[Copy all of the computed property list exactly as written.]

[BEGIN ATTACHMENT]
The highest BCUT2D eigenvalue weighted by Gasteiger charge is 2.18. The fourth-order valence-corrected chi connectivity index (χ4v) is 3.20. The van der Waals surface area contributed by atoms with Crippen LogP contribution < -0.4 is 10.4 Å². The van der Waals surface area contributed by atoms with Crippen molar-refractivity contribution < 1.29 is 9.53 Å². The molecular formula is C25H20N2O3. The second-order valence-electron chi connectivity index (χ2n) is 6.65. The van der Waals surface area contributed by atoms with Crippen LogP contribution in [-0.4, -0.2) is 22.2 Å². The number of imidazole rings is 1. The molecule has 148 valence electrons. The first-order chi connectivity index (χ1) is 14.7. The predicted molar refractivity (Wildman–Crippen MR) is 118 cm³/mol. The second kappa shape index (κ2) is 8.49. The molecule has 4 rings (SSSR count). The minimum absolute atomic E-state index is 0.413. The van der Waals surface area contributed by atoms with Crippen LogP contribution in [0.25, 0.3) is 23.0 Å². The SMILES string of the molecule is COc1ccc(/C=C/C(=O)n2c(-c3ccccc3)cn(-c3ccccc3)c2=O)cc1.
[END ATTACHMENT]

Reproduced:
The highest BCUT2D eigenvalue weighted by Gasteiger charge is 2.18. The fourth-order valence-corrected chi connectivity index (χ4v) is 3.20. The van der Waals surface area contributed by atoms with Crippen LogP contribution < -0.4 is 10.4 Å². The van der Waals surface area contributed by atoms with Crippen molar-refractivity contribution < 1.29 is 9.53 Å². The molecular formula is C25H20N2O3. The second-order valence-electron chi connectivity index (χ2n) is 6.65. The van der Waals surface area contributed by atoms with Crippen LogP contribution in [-0.4, -0.2) is 22.2 Å². The number of imidazole rings is 1. The molecule has 148 valence electrons. The first-order chi connectivity index (χ1) is 14.7. The predicted molar refractivity (Wildman–Crippen MR) is 118 cm³/mol. The second kappa shape index (κ2) is 8.49. The molecule has 4 rings (SSSR count). The minimum absolute atomic E-state index is 0.413. The van der Waals surface area contributed by atoms with Crippen LogP contribution in [0.25, 0.3) is 23.0 Å². The SMILES string of the molecule is COc1ccc(/C=C/C(=O)n2c(-c3ccccc3)cn(-c3ccccc3)c2=O)cc1.